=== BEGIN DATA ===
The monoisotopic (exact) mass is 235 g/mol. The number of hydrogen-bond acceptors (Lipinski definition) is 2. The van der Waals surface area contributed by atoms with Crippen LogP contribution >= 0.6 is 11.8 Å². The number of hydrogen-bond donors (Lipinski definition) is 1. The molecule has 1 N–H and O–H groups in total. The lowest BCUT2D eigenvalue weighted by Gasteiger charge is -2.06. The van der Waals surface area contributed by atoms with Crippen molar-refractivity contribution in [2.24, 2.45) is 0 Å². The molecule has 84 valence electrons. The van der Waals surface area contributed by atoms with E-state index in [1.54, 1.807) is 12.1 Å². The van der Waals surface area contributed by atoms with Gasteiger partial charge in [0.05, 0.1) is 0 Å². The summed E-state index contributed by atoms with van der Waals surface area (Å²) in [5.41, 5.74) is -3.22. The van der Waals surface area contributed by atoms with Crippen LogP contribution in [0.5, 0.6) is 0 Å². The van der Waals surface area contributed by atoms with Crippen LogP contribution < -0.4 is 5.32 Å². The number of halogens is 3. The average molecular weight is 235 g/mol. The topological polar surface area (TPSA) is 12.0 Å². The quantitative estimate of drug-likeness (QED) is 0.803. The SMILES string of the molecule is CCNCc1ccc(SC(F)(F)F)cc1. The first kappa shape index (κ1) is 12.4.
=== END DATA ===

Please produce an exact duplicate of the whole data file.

The monoisotopic (exact) mass is 235 g/mol. The number of hydrogen-bond acceptors (Lipinski definition) is 2. The van der Waals surface area contributed by atoms with Crippen LogP contribution >= 0.6 is 11.8 Å². The number of hydrogen-bond donors (Lipinski definition) is 1. The molecule has 1 N–H and O–H groups in total. The lowest BCUT2D eigenvalue weighted by Gasteiger charge is -2.06. The van der Waals surface area contributed by atoms with Crippen molar-refractivity contribution in [2.24, 2.45) is 0 Å². The molecule has 84 valence electrons. The van der Waals surface area contributed by atoms with E-state index in [1.54, 1.807) is 12.1 Å². The van der Waals surface area contributed by atoms with Gasteiger partial charge in [0.05, 0.1) is 0 Å². The summed E-state index contributed by atoms with van der Waals surface area (Å²) in [5.41, 5.74) is -3.22. The van der Waals surface area contributed by atoms with Crippen LogP contribution in [0.5, 0.6) is 0 Å². The van der Waals surface area contributed by atoms with Crippen LogP contribution < -0.4 is 5.32 Å². The number of halogens is 3. The average molecular weight is 235 g/mol. The topological polar surface area (TPSA) is 12.0 Å². The quantitative estimate of drug-likeness (QED) is 0.803. The SMILES string of the molecule is CCNCc1ccc(SC(F)(F)F)cc1. The first kappa shape index (κ1) is 12.4.